Eat Me: creating a restaurant business that inspires
Years of travelling to explore different food cultures has led an IMD alumna to create a restaurant business whose eateries offer dishes from around the world. Skills learned during her MBA have provided Serena Shamash with the tools to inspire her staff and customers
Serena Shamash has managed to combine a love of food with her appetite for entrepreneurship. After years of travel to locales that offer the best cuisine, she and her husband have built up a list of favorite dishes. “Food memories ring true to us. We remember some of our favorite vacation moments because of the special foods that we have discovered in different destinations,” says the entrepreneur.
So, after spotting a gap in the market, Serena opened her first restaurant in 2013 in Lausanne, followed by a second in Geneva in 2018. Called Eat Me, the eateries offer fare from across the globe and are reminiscent of the owner’s travels. The varied menu includes dishes such as sea bream ceviche, slow-cooked harissa lamb chops, and tofu bao buns.
Serena believes attending the MBA program at IMD in 2007 gave her the right skills to set up on her own. “The MBA for me was a life-changing experience,” recalls the entrepreneur, “as it gave me the self-confidence to pursue my dreams, knowing that I had the personal ability as well as the right tools.”
Because Serena had an undergraduate degree in biology, she was seeking a formal business education and was attracted to IMD’s emphasis on leadership. For her, one unexpected benefit of IMD’s small size was also that she was able to develop some very strong relationships with professors and classmates, receiving emotional and intellectual support even after leaving the program.
For instance, shortly after graduating, Serena was invited to present her restaurant idea to the Ecole Hotelière de Lausanne in front of 350 potential investors, professors and students. Before the event, she happened to bump into an IMD consultant who specialized in the art of storytelling, and he offered up an afternoon to coach her.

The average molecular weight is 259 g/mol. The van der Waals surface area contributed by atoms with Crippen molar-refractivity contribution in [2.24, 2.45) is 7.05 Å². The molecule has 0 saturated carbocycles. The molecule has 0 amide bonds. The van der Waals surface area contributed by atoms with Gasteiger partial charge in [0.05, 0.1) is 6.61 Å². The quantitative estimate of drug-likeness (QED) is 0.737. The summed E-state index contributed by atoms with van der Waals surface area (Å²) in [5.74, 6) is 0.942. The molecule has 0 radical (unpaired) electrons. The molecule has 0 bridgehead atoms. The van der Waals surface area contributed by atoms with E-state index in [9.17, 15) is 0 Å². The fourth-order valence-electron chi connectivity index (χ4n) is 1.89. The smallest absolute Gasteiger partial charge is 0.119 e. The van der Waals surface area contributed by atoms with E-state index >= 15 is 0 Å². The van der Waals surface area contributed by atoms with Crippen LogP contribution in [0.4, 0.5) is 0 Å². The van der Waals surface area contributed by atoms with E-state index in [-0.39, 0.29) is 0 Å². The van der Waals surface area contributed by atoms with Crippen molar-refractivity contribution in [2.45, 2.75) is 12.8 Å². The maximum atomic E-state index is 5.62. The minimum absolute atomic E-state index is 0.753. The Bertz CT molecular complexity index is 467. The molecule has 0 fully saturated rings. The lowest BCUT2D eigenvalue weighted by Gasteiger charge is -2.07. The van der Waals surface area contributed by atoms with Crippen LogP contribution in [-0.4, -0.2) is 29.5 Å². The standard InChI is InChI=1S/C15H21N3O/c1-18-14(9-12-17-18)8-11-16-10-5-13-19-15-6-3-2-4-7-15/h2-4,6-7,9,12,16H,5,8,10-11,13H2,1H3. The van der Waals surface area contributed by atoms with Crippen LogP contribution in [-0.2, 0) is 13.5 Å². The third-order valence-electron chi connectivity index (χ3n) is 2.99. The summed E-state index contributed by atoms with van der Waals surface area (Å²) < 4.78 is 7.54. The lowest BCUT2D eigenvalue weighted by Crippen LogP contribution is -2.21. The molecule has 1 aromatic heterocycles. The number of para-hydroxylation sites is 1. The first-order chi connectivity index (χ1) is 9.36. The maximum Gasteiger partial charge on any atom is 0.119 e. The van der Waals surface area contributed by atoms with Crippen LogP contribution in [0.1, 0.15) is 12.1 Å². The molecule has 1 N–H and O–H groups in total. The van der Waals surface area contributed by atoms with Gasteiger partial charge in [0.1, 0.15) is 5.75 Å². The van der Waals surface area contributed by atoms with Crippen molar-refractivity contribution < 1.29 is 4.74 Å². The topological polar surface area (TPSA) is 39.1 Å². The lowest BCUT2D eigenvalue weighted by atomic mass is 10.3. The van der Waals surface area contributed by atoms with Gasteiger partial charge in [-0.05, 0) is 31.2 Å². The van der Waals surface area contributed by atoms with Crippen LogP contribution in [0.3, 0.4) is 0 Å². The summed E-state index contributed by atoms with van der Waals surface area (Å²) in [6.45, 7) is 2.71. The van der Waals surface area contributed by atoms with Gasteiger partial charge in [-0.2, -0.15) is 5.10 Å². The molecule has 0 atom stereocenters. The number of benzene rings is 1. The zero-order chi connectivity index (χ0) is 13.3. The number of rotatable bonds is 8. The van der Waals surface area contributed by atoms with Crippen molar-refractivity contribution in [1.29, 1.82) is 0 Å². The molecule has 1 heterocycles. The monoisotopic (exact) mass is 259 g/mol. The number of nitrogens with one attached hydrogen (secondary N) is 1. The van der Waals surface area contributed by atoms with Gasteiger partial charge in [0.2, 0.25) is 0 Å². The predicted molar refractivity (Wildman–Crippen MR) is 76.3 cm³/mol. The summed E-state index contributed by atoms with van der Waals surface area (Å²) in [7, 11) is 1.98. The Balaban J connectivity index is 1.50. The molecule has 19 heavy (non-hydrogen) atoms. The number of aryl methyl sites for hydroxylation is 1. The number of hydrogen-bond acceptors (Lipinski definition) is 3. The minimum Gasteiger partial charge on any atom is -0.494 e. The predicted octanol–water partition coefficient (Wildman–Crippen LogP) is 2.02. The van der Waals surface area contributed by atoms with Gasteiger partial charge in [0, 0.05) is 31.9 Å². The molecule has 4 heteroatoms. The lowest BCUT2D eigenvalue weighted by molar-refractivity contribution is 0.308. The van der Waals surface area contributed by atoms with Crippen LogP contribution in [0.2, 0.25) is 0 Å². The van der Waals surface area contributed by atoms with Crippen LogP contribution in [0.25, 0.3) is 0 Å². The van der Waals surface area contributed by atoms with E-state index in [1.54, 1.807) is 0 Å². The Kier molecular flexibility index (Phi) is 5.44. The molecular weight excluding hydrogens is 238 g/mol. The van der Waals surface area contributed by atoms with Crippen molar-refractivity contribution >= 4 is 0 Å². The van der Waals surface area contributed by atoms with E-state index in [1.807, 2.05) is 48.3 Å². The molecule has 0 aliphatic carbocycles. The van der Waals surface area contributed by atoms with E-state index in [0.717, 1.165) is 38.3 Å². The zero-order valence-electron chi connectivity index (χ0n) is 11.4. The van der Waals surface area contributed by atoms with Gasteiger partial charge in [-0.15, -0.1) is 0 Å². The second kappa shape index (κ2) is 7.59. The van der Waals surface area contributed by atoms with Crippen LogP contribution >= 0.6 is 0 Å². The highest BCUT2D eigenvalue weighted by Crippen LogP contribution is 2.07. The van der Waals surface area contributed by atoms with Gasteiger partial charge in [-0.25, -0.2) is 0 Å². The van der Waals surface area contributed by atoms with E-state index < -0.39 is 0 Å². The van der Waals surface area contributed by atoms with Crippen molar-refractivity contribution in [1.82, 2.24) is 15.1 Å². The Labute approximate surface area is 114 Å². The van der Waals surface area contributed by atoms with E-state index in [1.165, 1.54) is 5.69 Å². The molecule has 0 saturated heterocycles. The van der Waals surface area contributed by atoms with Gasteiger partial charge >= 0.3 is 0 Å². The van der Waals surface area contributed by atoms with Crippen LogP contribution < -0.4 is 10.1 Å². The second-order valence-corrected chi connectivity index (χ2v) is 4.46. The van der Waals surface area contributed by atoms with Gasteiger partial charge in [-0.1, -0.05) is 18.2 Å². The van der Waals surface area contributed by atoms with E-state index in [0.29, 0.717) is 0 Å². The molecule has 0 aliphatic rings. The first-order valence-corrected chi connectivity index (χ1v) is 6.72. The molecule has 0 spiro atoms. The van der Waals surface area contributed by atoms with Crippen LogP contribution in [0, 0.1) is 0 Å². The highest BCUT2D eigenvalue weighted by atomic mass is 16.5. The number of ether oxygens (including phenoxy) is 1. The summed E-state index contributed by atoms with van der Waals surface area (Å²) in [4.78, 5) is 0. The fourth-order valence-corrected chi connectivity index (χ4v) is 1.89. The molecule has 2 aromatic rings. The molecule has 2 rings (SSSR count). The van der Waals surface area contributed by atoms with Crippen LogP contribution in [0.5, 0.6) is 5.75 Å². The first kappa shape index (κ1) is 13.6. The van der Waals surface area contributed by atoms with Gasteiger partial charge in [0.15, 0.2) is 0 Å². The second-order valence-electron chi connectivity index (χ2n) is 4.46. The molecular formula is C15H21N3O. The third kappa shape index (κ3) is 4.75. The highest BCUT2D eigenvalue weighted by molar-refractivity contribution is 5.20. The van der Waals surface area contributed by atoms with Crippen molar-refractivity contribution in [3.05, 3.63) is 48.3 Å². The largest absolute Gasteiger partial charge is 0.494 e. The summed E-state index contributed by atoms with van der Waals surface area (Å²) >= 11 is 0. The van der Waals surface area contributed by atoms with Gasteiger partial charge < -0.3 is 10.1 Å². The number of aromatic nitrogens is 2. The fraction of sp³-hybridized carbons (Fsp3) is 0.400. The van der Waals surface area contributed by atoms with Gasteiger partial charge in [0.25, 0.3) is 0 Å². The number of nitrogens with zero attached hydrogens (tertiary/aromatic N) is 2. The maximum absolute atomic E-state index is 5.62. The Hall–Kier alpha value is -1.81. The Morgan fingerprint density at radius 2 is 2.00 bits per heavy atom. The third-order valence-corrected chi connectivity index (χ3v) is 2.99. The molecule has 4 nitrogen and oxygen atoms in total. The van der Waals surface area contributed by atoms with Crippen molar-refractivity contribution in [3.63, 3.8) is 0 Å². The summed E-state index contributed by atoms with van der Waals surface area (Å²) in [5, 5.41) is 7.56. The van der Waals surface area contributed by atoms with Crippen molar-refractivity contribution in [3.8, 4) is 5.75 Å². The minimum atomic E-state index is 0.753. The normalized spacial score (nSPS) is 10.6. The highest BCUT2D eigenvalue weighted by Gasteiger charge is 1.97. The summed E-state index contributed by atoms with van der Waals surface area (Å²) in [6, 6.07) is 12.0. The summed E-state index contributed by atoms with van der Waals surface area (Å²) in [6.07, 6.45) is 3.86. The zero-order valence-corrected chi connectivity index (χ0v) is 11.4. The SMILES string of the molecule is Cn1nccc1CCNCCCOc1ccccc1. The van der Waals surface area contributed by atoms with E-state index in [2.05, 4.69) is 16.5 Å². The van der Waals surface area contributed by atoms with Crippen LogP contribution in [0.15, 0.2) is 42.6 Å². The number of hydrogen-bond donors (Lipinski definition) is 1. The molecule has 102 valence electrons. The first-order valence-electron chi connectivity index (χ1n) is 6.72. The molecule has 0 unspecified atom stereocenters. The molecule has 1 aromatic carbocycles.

“He was a huge support, challenging me to ask why people go to restaurants and inciting me to appeal to their senses – to make them dream,” Serena recalls, adding that the successful talk subsequently opened a lot of doors.
One of the biggest learnings Serena took away from IMD was the importance of being authentic. This self-actualization has helped her tackle her biggest challenge: keeping staff inspired.
“Inspiring staff has proved to be a challenge,” says the business owner. “Working in hospitality is a difficult job and involves a lot of effort behind the scenes that customers sometimes underestimate. Also, for many staff members, the work is often just a phase in their careers and this makes it challenging to keep the team motivated to do what they do every day.
“So, by being authentic, you are better able to inspire others. Even on a bad day, even if you are not feeling great, you don’t have to pretend – sharing your humanity gives people a reason to believe in you,” says Serena.
One source of her external motivation still comes from regularly attending IMD’s alumni club meetings in Lausanne. “They do a good job of bringing in thought-provoking speakers and I always leave these events feeling inspired, having met someone very interesting.”
Serena is also a staunch supporter of IMD’s and its Lausanne alumni club’s efforts to promote scholarships. “I was lucky to get a scholarship to attend IMD. If I hadn’t received that, I don’t know that I would have been able to afford it,” she says. “Fortunately, it worked out for me, otherwise I would have missed out on a great experience, a lot of personal development, and a vast support network that is still paying dividends today.”